Or pent within the brain, and non-confess’d?
When, for opinion’s sake, men must be shrived
And of the right of cit’zenship deprived! 10
Say, who would pillage, rob, or steal your purse?
Yet thrusts at consciences are grossly worse.

Mob raids—judicial raids—whatever name
May be applied, all raids are much the same;
Altho’ an outrage might seem more polite 15
Committed in the day, than in the night.
When human legislation seeks to grind
The conscience, and religion’s form to bind;
We’re fearless of results, for God o’errules
The acts of men—the wicked are but tools 20
To fill a purpose in these latter days,
For e’en the wrath of man shall work His praise:
The wicked shall destroy the wicked when
His vial’d wrath is pour’d on guilty men.

To us, as advocates of freedom’s cause, 25
And loyal subjects to all LEGAL laws,
’Tis surely no soul-pride-inspiring thing,
That magistrates are leagued with “whiskey ring,”
And thus degrade the empire form’d to be
A safeguard to our peace and liberty. 30

Can honor’s badge—can honor’s titles screen
Dishonor’s deeds and motives false and mean?
Though high officials prostitute their power—
Like vampires, peace and liberty devour;
Shall we the Constitution’s Rights forego? 35
Truth, Justice, Honor, Freedom, answer NO.

Truth’s mighty engine plac’d upon the track
By God’s decree, no power can force it back.
What! Stay Truth’s onward progress? No! As soon
Extinguish yonder sun—blot out the moon— 40
Remove earth from her orbit, and remove
The constellations from the arch above;
As well apply a puny, finite force
To stop the planets in their brilliant course:
As well might moles and bats the light defy, 45
And seek to pluck the sunbeams from the sky.
Truth’s cause will triumph over all the powers
Of earth and hell. Ye Saints, HIS CAUSE IS OURS.

composed 1876
published in Poems 2, 1877

462 Temple Song
[“Hark, hark! angelic minstrels sing”]

Hark, hark! angelic minstrels sing
A sweet, melodious strain;
Heav’n’s high, celestial arches ring
With joyful news again.
Lo! now another key is turned: 5
’Tis God’s divine behest;
And those for whom our hearts have yearn’d,
Our dead, again are blest.


From the valleys of Ephraim hosannas arise,
And new hallelujahs descend from the skies, 10
Glad shouts of redemption from bondage resound
From the shades where the spirits in prison are bound.

In eighteen hundred seventy seven,
Let holy records tell,
A Temple’s finished—bolts are riven 15
In twain where spirits dwell.
We’ve been baptiz’d for them, and now,
As agents, in their stead,
We’re wash’d and we’re anointed too—
The living for the dead. 20

CHORUS—From the valleys, &c.

Within a Temple’s sacred court,
Beneath its royal tower,
Let humble, faithful saints resort
To wield salvation’s power.
Salvation’s work! O, glorious theme! 25
Too high for mortal tongues;
Seraphic hosts its grace proclaim
In everlasting songs.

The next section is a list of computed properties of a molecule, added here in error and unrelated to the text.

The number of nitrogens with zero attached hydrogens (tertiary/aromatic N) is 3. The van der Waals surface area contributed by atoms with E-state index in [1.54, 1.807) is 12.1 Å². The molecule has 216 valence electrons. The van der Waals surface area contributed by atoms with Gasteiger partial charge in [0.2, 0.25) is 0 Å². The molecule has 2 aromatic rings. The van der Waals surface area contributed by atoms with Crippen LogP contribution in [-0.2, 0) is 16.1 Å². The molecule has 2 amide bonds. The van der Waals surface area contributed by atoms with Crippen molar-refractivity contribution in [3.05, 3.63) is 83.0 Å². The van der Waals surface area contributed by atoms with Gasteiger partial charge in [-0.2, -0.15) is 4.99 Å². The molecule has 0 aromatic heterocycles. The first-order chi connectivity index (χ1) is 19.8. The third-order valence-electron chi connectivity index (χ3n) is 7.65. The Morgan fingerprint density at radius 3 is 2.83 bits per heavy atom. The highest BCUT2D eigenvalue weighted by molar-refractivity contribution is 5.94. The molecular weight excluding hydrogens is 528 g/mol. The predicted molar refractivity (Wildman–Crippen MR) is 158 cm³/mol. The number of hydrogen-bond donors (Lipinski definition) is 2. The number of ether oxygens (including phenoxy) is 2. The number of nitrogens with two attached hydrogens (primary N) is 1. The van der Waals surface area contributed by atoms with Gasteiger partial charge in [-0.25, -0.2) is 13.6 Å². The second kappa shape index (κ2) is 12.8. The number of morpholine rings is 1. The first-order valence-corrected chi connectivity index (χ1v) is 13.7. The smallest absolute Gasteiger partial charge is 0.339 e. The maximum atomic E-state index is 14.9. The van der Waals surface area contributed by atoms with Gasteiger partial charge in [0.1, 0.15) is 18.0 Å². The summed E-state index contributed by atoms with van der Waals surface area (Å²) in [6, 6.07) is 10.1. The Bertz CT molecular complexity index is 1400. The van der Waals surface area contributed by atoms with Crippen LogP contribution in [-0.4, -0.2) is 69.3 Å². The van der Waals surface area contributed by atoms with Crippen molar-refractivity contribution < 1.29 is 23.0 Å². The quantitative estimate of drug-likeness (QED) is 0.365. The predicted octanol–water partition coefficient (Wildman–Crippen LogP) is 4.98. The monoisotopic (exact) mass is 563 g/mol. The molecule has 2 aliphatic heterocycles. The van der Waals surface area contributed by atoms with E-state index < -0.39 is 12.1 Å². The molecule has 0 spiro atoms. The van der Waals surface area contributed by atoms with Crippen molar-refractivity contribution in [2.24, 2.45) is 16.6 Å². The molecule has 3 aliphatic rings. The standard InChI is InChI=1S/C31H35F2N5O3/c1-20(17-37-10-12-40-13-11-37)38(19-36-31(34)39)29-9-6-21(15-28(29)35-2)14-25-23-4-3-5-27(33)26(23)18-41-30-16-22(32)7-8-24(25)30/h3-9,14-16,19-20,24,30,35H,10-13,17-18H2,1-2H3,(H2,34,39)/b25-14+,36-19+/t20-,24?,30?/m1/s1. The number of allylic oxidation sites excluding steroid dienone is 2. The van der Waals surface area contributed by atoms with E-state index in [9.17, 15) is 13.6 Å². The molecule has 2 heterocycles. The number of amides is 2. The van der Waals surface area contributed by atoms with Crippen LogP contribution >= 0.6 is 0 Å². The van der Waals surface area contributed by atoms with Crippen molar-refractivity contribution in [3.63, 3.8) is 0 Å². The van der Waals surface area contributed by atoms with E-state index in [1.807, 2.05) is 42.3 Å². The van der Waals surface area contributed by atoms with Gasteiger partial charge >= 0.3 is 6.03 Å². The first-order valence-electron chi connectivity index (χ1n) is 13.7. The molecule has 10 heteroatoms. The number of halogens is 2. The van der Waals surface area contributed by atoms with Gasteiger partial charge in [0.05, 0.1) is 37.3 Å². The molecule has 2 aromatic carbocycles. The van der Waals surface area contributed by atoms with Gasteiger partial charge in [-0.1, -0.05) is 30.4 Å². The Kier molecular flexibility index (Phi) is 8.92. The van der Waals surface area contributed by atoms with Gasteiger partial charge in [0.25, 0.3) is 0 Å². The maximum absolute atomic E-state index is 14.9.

CHORUS—From the valleys, &c.

A great, momentous time’s at hand,
Portending signs appear; 30
The wise will see and understand
The day of God is near.
Ye heav’nly gates, no more ajar—
Henceforth stand open wide;
The Bridegroom’s voice is heard afar, 35
Prepare, prepare the Bride.

CHORUS—From the valleys, &c.

published in Woman’s Exponent, 15 February 1877


463 Psalm
For the Twenty-fourth of July, 1877
Written for Master Anderson, by E. R. Snow

1 In all our assemblies we will chant the praises of the Lord God
of Hosts.

2 His spirit is the soul of our entertainments—the interest of His
kingdom the incentive of all our efforts.

3 God, who inhabits eternity—who dwells in the fulness of light—
who speaks and all the intelligences in the courts on high give audience:

4 He is the God of Abraham, Isaac, Jacob, Joseph, Brigham, and of all
true Latter-day Saints.

5 Blessed are those that trust in Him—who obey the voice of His
servants—who rejoice in the purity of His ordinances, and the
justice and equity of His statutes.

6 He sent the angel Moroni to announce to Joseph the introduction
of the Dispensation of the fulness of times: He sent Peter, James and John to commit to him the keys of the Kingdom of heaven.

7 Through Joseph, He revealed the principles of righteousness, and
laid the foundation of a government of peace.

8 Though small in the beginning, and a theme of derision among the
scribes and pharisees of modern times, it is truly “a marvelous work and a wonder”: It has spread from nation to nation, and is now arousing the attention of the high ones of the earth.

9 It is gathering the honest in heart from every clime—the spirit of
God is in their hearts, and the strong cords of faith and obedience draw them together.

10 They come, not laden with the gold of Ophir—they come not
decked with the glittering ornaments and splendid attire of worldly grandeur; but through the tender mercies of Him who “tempers the storm to the shorn lamb,” although destitute of Mammon’s treasures, they come richly supplied with the more requisite capital for strengthening the stakes of Zion, and building the Temples of our God, even the brain, the bone and the sinew.

11 Through the blessings of the Most High on the labors of the
husbandman, the parched and sterile soil has become productive and yields an abundance of the richest products.
12 The products of Utah are abundantly laden with material for the

finest and richest fabrics; the most skillful artisans are here; and only united effort is wanting to ensure permanent success; and, ere long, the faithful in Zion will be clothed in garments more beautiful than those of earthly princes, and “the beauty thereof will be the work of their own hands.”

13 Let us all, old and young—parents and children, take hold with our
might, for the time has come when those who profess to be saints, must be saints in very deed.